Protestant Magisterial Reformers and Roman Catholics of a Tridentine persuasion. But, Erasmus was no absolute pacifist. He was very much the nimble, subtle and nuanced owl of his age, ever finding a thoughtful and navigating a thoughtful pathway between the pacifist doves and warlike hawks.
Erasmus, at a more popular level, is known for Praise of Folly, The Colloquies and Adages. But, The Education of a Christian Prince raises the level of political thought to a higher pitch and place. Such general surveys of Erasmus’ political thinking as Erasmus and Our Struggle for Peace: Peace Protests (1950), The Better Part of Valor: More, Erasmus, Colet and Vives on Humanism, War, and Peace 1496-1535 (1962) and The Politics of Erasmus (1978) make it abundantly clear how and why Erasmus understands the role of political thinking and action in a way that diverges from Luther-Calvin and Machiavelli-Hobbes and Locke. Why is Erasmus regularly ignored in the study of political philosophy?
His vision still lingers on even though many who have affinities with his thinking know little about him. The fact that one of the most pre-eminent legal theorists of 17th century, Hugo Grotius, was shaped and informed by Erasmus, does need to be duly noted. Much of the work of the United Nations and international law is indebted to Grotius via Erasmus. Most forms of political realism find their leading opponent in Erasmus. So, why is Erasmus regularly ignored in the narrative of Western political philosophy? There is a variety of ways to answer such a question, and it is the hope of this book that by the end, the reasons for studying Erasmus will be amply clear.
Erasmus was much too wise and judicious a political thinker to pit the state against society (the former often demonized, the latter often idealized). Erasmus realized, only to keenly and clearly, that state and society need to work together for the common good, each a check and balancing force to correct the aberrations and limitation of each other. This is why Erasmus could both critique the state and Church yet hold both to the highest standards—lesser thinkers, predictably so, note the chasm between the ideals and responsibilities of the state and the reality of it. This often leads to either cynicism or a turn to society as an answer to the imperfection of the state. Erasmus was too sane and balanced to do the society versus the state dualism (a sort of political Manichaeism).
The fact that we live at a period of time in which the “clash-of-civilizations” model collides with the “co-existence” paradigm would have not surprised Erasmus. The late 15th century and early 16th century witnessed the rise of Islam and the threat to the West of Islam. The clash-coexistence tension was front and centre in the ethos that Erasmus lived in both in the Church (Protestant Reformation and Roman Catholic reaction to it) and the larger threat to the West from Islam itself. Erasmus managed to navigate a nimble and thoughtful middle way between the trendy liberalism of his time and a reactionary conservatism, and, in a sense, he was doubted and often seen as a traitor by both sides. And such a way of seeing and being is not an easy path to trek. The reality for those, past and present, like Erasmus is the sense of being orphaned in a world of ignorant armies (literal and metaphorical) that fight by day and night.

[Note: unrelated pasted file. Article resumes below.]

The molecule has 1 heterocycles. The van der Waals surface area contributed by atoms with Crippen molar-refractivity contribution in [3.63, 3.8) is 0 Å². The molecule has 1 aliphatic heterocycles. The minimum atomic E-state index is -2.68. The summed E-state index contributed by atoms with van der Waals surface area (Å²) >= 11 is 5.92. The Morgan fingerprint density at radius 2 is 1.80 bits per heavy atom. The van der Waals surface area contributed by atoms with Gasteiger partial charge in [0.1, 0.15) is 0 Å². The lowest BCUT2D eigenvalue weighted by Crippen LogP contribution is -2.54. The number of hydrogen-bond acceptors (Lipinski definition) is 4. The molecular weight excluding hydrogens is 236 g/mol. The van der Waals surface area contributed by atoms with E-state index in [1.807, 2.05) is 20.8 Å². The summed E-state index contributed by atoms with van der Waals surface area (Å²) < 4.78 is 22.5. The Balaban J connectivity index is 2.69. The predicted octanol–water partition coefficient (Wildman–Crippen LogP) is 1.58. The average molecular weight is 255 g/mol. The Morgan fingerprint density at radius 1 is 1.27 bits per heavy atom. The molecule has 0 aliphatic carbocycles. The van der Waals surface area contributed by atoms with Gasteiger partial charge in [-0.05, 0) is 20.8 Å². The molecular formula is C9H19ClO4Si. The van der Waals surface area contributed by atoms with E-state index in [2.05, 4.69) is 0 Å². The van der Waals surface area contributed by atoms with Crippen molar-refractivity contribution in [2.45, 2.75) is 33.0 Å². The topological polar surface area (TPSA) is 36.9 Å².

I have in this book, Erasmus: Wild Bird, tried to ponder the relevance of Erasmus both in the past and for the present and future. Why Wild Bird as the subtitle? Jose Chapiro, in Erasmus and Our Struggle for Peace, had this to say: “As one of his (Erasmus’) biographers said, Erasmus was a wild bird, willing to be caressed but refusing to sing in a cage (emphasis added, p. 26)”. Hopefully, this book will illuminate how it is possible to sing, be heard but not within a cage. Often, sadly so, those who are heard and well recompensed for being heard, do so from within a cage of tribal and partisan interests—such is not the way of the genuine humanist and prophet.
All Saints Day 2017
Ron Dart, Abbotsford British Columbia
REFORMATION 500: ERASMUS, THE FILIOQUE CLAUSE, AND THE FATHERS: THE IRENIC QUEST FOR PATRISTIC UNITY
by Ron Dart
It is significant and symbolic that Martin Luther posted his 95 Theses on the door in Wittenberg on October 31, 1517. There is a sense in which such a date is a portal into what follows in the Christian liturgical year: All Saints and All Souls. Luther, by choosing such a date and seeing himself as a reformer, raised the question of who are the real saints of the historic Church—certainly not the establishment Roman Catholics who had led the Church to Babylon. There is a type of Protestant hubris, though, in thinking that Luther was the real reformer of the Church, and 1517 should be lauded and celebrated. Erasmus and many others had been toiling for reform from within the Church from the late 15th century.
Erasmus had, decades before Luther, been at the forefront of challenging the misdeeds and misbehaviour within the Western Church.
Colet, More, and Erasmus (Oxford-London Reformers), prophet-like, clarified in poignant depth and detail the immense gap and chasm between the ideals of the Church and its toxic and questionable behaviour at the highest levels. Erasmus was also acutely aware, with the fall of Constantinople in 1453, that many from the Eastern Church were migrating westward. The tragedy of such a situation for the Orthodox cannot be missed, but the positive ripple effect was that many in the West (including Erasmus), increasingly so, had greater access to the Orthodox Fathers, their commentaries, and their language.
The issue of church unity and concord became more and more central to Erasmus in the latter decades of his life. The split between the Orthodox East and Roman Catholic West, and the schism between various types of Protestantism and Roman Catholicism, deeply troubled Erasmus. He became in many ways the herald of a sort of classical and patristic church unity vision in the mid to late 1520s-1530s. How did he do this? Let me lightly touch on three essential ways this was done.
Please click on: Reformation 500